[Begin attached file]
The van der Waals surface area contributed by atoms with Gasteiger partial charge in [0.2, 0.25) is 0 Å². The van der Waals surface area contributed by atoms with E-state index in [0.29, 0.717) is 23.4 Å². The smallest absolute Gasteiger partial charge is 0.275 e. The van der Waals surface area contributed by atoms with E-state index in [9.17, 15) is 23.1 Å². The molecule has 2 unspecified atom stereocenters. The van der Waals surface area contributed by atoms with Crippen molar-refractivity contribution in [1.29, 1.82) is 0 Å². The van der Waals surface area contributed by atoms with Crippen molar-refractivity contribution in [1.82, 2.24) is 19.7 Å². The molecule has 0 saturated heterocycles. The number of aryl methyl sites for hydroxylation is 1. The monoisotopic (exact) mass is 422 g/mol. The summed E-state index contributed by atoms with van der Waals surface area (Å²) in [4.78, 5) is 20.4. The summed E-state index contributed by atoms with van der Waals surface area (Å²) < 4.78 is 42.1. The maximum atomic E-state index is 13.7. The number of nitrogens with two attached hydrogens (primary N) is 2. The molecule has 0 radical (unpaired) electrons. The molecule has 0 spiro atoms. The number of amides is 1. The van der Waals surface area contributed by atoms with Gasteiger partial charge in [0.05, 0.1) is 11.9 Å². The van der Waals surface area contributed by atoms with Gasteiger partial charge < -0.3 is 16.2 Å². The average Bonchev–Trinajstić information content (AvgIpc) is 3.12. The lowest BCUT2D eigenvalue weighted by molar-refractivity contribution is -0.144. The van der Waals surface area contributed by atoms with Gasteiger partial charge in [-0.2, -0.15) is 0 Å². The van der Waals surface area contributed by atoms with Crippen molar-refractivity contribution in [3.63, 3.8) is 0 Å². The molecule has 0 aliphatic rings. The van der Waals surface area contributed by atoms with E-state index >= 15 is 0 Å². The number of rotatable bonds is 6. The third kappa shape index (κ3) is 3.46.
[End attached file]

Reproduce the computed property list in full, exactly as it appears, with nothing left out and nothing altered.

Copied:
The van der Waals surface area contributed by atoms with Gasteiger partial charge in [0.2, 0.25) is 0 Å². The van der Waals surface area contributed by atoms with E-state index in [0.29, 0.717) is 23.4 Å². The smallest absolute Gasteiger partial charge is 0.275 e. The van der Waals surface area contributed by atoms with E-state index in [9.17, 15) is 23.1 Å². The molecule has 2 unspecified atom stereocenters. The van der Waals surface area contributed by atoms with Crippen molar-refractivity contribution in [1.29, 1.82) is 0 Å². The van der Waals surface area contributed by atoms with Crippen molar-refractivity contribution in [1.82, 2.24) is 19.7 Å². The molecule has 0 saturated heterocycles. The number of aryl methyl sites for hydroxylation is 1. The monoisotopic (exact) mass is 422 g/mol. The summed E-state index contributed by atoms with van der Waals surface area (Å²) in [4.78, 5) is 20.4. The summed E-state index contributed by atoms with van der Waals surface area (Å²) < 4.78 is 42.1. The maximum atomic E-state index is 13.7. The number of nitrogens with two attached hydrogens (primary N) is 2. The molecule has 0 radical (unpaired) electrons. The molecule has 0 spiro atoms. The number of amides is 1. The van der Waals surface area contributed by atoms with Gasteiger partial charge in [0.05, 0.1) is 11.9 Å². The van der Waals surface area contributed by atoms with Gasteiger partial charge < -0.3 is 16.2 Å². The average Bonchev–Trinajstić information content (AvgIpc) is 3.12. The lowest BCUT2D eigenvalue weighted by molar-refractivity contribution is -0.144. The van der Waals surface area contributed by atoms with Gasteiger partial charge in [-0.2, -0.15) is 0 Å². The van der Waals surface area contributed by atoms with Crippen molar-refractivity contribution in [3.63, 3.8) is 0 Å². The molecule has 0 aliphatic rings. The van der Waals surface area contributed by atoms with E-state index >= 15 is 0 Å². The number of rotatable bonds is 6. The third kappa shape index (κ3) is 3.46.